The study also revealed protest actions against churches and other religious institutions that condemned queer bodies and lifestyles. March 1971 saw the Homophile Action League and Philadelphia Christian Homophile Church demonstrate at the Bible Presbyterian Church in Collingswood, New Jersey. In April 1969, the Committee for Homosexual Freedom, Society for Individual Rights, and the Council on Religion and the Homosexual demonstrated in San Francisco and Berkeley against the police killing of Frank Bartley, with a motorcade from Glide Church to the Berkeley Police Department. In 1965, an LGBTQ demonstration against the Episcopalean Church mistreatment of Canon Robert Cromey took place at Grace Cathedral in San Francisco. 

Stein also brought up PGN publisher Mark Segal’s work with the Gay Raiders to achieve more LGBTQ visibility on TV in the early 1970s. Segal protested high-profile news programs by posing as a journalism student, handcuffing himself to cameras, and crashing live news broadcasts, otherwise known as a “zap.” The Gay Raiders zapped The CBS Evening News with Walter Cronkite in New York in 1973.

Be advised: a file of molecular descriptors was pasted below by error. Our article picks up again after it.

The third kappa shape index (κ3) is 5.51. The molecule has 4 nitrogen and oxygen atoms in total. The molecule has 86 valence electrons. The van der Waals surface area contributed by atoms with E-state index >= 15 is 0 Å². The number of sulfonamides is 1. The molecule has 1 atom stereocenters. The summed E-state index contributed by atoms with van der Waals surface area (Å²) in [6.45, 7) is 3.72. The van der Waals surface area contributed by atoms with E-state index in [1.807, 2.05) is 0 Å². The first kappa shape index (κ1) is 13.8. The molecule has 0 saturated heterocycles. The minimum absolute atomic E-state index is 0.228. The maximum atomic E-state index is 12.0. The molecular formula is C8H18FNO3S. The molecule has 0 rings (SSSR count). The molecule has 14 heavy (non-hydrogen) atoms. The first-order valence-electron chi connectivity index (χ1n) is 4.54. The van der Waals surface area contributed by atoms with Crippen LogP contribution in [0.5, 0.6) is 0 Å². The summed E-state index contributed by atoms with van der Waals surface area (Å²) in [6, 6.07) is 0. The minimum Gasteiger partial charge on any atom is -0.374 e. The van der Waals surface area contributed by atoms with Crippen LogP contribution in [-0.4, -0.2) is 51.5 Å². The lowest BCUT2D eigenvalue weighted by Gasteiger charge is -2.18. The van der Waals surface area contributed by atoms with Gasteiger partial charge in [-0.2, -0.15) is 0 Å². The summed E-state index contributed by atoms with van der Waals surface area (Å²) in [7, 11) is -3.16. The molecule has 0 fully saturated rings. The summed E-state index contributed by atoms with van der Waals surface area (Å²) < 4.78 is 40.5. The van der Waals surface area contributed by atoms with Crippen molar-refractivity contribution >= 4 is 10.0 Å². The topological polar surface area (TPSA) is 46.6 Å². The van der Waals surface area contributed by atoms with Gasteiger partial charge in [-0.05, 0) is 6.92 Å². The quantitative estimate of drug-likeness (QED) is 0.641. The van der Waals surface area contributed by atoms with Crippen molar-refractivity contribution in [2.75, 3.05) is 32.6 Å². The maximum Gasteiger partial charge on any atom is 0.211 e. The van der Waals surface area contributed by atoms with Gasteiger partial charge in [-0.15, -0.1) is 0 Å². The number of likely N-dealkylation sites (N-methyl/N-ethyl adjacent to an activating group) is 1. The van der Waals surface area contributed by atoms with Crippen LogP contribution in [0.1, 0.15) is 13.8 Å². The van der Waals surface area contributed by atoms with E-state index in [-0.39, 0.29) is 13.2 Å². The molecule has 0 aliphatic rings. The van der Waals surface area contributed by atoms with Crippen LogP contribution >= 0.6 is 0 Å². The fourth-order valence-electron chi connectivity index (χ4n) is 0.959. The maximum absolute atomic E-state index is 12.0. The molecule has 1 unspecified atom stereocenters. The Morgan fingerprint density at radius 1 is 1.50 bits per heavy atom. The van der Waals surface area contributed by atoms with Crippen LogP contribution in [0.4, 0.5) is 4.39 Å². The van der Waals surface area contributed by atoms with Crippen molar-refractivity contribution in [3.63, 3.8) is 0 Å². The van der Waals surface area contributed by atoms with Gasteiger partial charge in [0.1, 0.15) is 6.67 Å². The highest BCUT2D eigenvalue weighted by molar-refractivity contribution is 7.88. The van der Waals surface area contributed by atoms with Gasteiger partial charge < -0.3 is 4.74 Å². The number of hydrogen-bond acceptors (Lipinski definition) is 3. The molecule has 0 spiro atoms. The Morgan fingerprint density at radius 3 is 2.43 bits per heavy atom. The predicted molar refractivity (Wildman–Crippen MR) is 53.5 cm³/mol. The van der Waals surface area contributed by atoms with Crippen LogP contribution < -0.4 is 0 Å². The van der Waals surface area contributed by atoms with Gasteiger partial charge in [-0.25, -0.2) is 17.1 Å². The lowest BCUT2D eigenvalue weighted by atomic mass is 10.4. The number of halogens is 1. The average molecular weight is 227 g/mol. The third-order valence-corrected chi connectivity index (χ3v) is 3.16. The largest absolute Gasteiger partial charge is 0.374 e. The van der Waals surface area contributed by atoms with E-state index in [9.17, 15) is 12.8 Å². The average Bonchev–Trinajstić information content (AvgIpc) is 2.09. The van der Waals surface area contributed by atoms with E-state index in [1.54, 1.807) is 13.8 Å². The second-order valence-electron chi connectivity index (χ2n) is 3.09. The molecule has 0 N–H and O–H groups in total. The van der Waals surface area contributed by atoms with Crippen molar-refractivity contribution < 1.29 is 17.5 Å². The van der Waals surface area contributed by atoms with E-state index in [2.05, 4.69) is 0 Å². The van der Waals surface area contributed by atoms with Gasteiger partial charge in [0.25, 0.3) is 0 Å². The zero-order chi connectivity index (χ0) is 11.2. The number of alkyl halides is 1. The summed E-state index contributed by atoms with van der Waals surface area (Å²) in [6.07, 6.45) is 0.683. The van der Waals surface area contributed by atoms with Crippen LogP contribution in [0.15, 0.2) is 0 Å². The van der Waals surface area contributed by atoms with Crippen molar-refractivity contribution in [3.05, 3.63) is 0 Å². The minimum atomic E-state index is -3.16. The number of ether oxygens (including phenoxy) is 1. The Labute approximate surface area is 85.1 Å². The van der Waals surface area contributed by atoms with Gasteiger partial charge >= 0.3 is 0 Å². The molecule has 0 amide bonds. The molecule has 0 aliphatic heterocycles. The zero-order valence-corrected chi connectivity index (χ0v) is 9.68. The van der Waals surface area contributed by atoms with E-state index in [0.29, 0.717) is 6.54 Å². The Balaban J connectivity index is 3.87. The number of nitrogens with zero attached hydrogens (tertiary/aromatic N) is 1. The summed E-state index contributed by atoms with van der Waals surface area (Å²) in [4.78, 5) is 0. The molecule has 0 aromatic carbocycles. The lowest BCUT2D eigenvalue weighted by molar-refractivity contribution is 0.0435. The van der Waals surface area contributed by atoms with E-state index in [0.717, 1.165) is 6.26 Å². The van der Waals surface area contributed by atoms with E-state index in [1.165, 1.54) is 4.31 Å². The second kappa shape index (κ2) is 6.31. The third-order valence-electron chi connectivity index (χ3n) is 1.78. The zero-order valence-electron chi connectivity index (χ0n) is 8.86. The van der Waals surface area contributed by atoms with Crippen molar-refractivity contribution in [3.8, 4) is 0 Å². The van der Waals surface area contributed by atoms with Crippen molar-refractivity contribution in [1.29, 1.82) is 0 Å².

“You really apply more of a microscopic perspective to see how in ‘69, ‘70 there were lots of protests against newspapers and magazines,” Stein said. “There were famous protests in ‘69, ‘70 against the Village Voice, San Francisco Examiner, Los Angeles Times and Harper’s. Those have been written about, but we’ve had much less attention to protests against ‘Sanford and Son,’ or against ‘The CBS Evening News’ or ‘The Today Show.’”